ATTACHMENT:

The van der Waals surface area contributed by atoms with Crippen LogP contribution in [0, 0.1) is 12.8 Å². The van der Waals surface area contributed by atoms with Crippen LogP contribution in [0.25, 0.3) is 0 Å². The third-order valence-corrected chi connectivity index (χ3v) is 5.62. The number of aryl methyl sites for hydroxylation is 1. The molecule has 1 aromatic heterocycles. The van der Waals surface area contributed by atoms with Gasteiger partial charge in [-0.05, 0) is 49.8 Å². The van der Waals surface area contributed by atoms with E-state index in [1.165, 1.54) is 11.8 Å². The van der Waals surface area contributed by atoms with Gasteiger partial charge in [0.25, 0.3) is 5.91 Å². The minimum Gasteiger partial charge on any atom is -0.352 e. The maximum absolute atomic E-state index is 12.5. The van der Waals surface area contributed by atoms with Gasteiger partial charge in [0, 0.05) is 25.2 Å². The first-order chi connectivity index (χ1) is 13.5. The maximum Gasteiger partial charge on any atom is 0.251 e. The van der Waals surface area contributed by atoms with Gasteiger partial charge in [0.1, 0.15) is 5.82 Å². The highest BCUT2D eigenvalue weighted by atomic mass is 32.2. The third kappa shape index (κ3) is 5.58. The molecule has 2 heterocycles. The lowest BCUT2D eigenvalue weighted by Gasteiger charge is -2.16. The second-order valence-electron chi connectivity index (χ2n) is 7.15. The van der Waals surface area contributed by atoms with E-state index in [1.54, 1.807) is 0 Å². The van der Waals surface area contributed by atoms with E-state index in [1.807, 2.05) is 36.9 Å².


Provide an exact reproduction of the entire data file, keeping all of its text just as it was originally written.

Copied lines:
The van der Waals surface area contributed by atoms with Crippen LogP contribution in [0, 0.1) is 12.8 Å². The van der Waals surface area contributed by atoms with Crippen LogP contribution in [0.25, 0.3) is 0 Å². The third-order valence-corrected chi connectivity index (χ3v) is 5.62. The number of aryl methyl sites for hydroxylation is 1. The molecule has 1 aromatic heterocycles. The van der Waals surface area contributed by atoms with Gasteiger partial charge in [-0.05, 0) is 49.8 Å². The van der Waals surface area contributed by atoms with E-state index in [1.165, 1.54) is 11.8 Å². The van der Waals surface area contributed by atoms with Gasteiger partial charge in [0.25, 0.3) is 5.91 Å². The minimum Gasteiger partial charge on any atom is -0.352 e. The maximum absolute atomic E-state index is 12.5. The van der Waals surface area contributed by atoms with Gasteiger partial charge in [0, 0.05) is 25.2 Å². The first-order chi connectivity index (χ1) is 13.5. The maximum Gasteiger partial charge on any atom is 0.251 e. The van der Waals surface area contributed by atoms with Gasteiger partial charge in [0.1, 0.15) is 5.82 Å². The highest BCUT2D eigenvalue weighted by atomic mass is 32.2. The third kappa shape index (κ3) is 5.58. The molecule has 2 heterocycles. The lowest BCUT2D eigenvalue weighted by Gasteiger charge is -2.16. The second-order valence-electron chi connectivity index (χ2n) is 7.15. The van der Waals surface area contributed by atoms with E-state index in [1.54, 1.807) is 0 Å². The van der Waals surface area contributed by atoms with E-state index in [1.807, 2.05) is 36.9 Å².